Supply delays push prices up as LGUs keep stopping trucks
MANILA, Philippines — Ignoring President Rodrigo Duterte’s warning not to abuse their authority during the monthlong Luzon quarantine, local governments are still turning away food trucks at checkpoints, causing supply gaps that, according to the Department of Agriculture, have pushed prices up by as much as 46 percent.
Duterte early on Friday told local governments to follow guidelines laid down by the Inter-Agency Task Force on Emerging Infectious Diseases, which had mandated unhampered movement of cargoes despite the lockdown imposed on the entire Luzon to halt the spread of the new coronavirus in the country.
But Agriculture Secretary William Dar on Wednesday said that in the last 10 days, the prices of some foods had increased mainly due to failure of deliveries caused by the refusal of authorities manning the checkpoints to allow food trucks through.
Prices of vegetables, for example, have significantly risen because local government directives inconsistent with those of the national government are being enforced at the checkpoints.
“We would like to emphasize that the threat of hunger is as real as the threat of COVID-19 (the disease caused by the new coronavirus). I believe my colleagues in the task force agree with me on the matter, hence our unified call to conquer this threat by allowing free movement in the food value chain,” Dar said.
“Our actual monitoring and projections in production show that we have enough (food supplies). We just need to move the supplies from their origins to areas where they are most needed,” he added.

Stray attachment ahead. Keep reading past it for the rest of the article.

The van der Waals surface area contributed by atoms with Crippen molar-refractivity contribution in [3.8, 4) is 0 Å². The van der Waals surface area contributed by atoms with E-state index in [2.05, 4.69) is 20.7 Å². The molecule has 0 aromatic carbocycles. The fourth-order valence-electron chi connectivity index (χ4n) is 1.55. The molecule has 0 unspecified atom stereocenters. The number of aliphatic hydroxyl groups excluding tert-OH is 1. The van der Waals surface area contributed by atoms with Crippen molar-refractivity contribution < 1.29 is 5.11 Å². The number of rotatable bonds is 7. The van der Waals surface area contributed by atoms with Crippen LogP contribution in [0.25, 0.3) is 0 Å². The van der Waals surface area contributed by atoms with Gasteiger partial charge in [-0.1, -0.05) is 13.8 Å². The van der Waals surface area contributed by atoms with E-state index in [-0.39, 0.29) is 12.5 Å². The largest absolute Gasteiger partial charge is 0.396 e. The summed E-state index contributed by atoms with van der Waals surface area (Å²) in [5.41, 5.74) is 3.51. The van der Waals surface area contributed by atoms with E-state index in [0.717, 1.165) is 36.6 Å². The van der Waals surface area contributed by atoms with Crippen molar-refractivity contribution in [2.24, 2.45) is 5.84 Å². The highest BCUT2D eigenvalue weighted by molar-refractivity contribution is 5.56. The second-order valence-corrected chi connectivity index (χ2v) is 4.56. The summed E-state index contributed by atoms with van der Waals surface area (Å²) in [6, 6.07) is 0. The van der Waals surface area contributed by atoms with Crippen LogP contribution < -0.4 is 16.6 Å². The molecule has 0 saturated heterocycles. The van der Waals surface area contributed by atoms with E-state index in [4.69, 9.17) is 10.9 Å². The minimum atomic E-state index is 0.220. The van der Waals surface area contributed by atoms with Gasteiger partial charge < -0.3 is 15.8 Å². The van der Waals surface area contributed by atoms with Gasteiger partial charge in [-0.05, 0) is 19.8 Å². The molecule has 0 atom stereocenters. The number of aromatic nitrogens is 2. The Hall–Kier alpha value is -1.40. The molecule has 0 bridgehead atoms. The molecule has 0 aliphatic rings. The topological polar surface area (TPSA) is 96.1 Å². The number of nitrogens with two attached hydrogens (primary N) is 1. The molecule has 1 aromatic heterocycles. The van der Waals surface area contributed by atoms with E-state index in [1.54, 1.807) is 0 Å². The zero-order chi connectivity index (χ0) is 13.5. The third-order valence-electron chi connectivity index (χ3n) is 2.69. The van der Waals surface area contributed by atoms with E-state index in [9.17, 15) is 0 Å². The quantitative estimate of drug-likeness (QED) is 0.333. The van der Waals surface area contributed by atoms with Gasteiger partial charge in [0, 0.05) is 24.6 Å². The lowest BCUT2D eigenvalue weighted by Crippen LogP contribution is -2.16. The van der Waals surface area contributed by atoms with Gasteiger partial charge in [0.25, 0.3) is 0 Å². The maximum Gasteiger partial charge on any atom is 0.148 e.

According to the agriculture department’s price monitoring reports, prices of basic goods in Metro Manila public markets have risen by 5 percent to 46 percent, mainly affecting vegetables, fish and meat.
For instance, a kilo of “bangus,” tilapia and “galunggong” went for P169, P125 and P190 on March 12. By March 21, however, the same fishes were priced at P177.50, P132 and P200 a kilo on the average.
Vegetable prices have risen the highest. Ampalaya, “sitaw” and eggplant sold for P77, P75 and P56 a kilo on March 12. But by March 21, these vegetables were going for P94, P88 and P82 a kilo.
Garlic, mostly imported from China, showed a 25-percent increase in price—to P350 from P280 a kilo during the same period.
In an interview with the Inquirer, Rosendo So, chair of the Samahang Industriya ng Agrikultura, said authorities at some checkpoints along the expressways had been cooperative in recent days, allowing food trucks through. But the problem comes after the truckers have delivered their cargoes and they turn around to leave Metro Manila.
“Some suppliers are refused passage at the checkpoints because their trucks are empty,” So said, adding that the suppliers had to explain to the authorities that their trucks were empty because they had already delivered their load to markets in the metropolis.
In the worst cases, he said, the suppliers had to call the agriculture department for help.
Local governments’ insistence on enforcing their own quarantine rules was blamed for the difficulties that 40 truck drivers and helpers went through at the Port of Masbate earlier this week.
Port officials refused entry to 20 trucks carrying food and medical supplies because they came from coronavirus-wracked Metro Manila.